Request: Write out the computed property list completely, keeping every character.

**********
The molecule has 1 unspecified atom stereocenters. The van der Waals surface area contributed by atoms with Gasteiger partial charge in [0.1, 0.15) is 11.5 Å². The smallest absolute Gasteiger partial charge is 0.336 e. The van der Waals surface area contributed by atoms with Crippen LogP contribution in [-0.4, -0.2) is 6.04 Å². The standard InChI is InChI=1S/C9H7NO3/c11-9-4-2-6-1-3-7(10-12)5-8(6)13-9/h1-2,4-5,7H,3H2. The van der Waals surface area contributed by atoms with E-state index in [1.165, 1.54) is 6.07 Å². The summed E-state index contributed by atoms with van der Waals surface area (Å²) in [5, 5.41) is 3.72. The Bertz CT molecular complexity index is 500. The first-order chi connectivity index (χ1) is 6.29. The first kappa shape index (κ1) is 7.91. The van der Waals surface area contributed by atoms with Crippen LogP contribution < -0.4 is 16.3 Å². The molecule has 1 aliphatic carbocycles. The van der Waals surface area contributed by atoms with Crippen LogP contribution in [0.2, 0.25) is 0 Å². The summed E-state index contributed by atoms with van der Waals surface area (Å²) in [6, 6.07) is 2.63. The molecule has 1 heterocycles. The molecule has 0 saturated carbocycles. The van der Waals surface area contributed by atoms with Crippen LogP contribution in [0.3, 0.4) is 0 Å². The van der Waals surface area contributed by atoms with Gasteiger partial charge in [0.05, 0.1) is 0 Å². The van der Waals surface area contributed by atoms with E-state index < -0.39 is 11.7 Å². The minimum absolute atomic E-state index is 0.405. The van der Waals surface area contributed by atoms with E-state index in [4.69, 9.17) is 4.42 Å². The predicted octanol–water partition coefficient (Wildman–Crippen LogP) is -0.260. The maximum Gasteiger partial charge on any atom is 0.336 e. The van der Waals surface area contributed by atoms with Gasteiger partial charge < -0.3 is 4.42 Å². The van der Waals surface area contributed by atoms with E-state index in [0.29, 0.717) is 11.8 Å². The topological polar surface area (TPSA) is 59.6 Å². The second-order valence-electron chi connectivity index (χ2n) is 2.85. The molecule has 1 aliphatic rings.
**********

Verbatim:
The molecule has 1 unspecified atom stereocenters. The van der Waals surface area contributed by atoms with Gasteiger partial charge in [0.1, 0.15) is 11.5 Å². The smallest absolute Gasteiger partial charge is 0.336 e. The van der Waals surface area contributed by atoms with Crippen LogP contribution in [-0.4, -0.2) is 6.04 Å². The standard InChI is InChI=1S/C9H7NO3/c11-9-4-2-6-1-3-7(10-12)5-8(6)13-9/h1-2,4-5,7H,3H2. The van der Waals surface area contributed by atoms with E-state index in [1.165, 1.54) is 6.07 Å². The summed E-state index contributed by atoms with van der Waals surface area (Å²) in [5, 5.41) is 3.72. The Bertz CT molecular complexity index is 500. The first-order chi connectivity index (χ1) is 6.29. The first kappa shape index (κ1) is 7.91. The van der Waals surface area contributed by atoms with Crippen LogP contribution < -0.4 is 16.3 Å². The molecule has 1 aliphatic carbocycles. The van der Waals surface area contributed by atoms with Crippen LogP contribution in [0.2, 0.25) is 0 Å². The summed E-state index contributed by atoms with van der Waals surface area (Å²) in [6, 6.07) is 2.63. The molecule has 1 heterocycles. The molecule has 0 saturated carbocycles. The van der Waals surface area contributed by atoms with Crippen LogP contribution in [0.3, 0.4) is 0 Å². The van der Waals surface area contributed by atoms with Gasteiger partial charge in [0.05, 0.1) is 0 Å². The van der Waals surface area contributed by atoms with E-state index < -0.39 is 11.7 Å². The minimum absolute atomic E-state index is 0.405. The van der Waals surface area contributed by atoms with E-state index in [4.69, 9.17) is 4.42 Å². The predicted octanol–water partition coefficient (Wildman–Crippen LogP) is -0.260. The maximum Gasteiger partial charge on any atom is 0.336 e. The van der Waals surface area contributed by atoms with Gasteiger partial charge < -0.3 is 4.42 Å². The van der Waals surface area contributed by atoms with E-state index in [0.29, 0.717) is 11.8 Å². The topological polar surface area (TPSA) is 59.6 Å². The second-order valence-electron chi connectivity index (χ2n) is 2.85. The molecule has 1 aliphatic rings.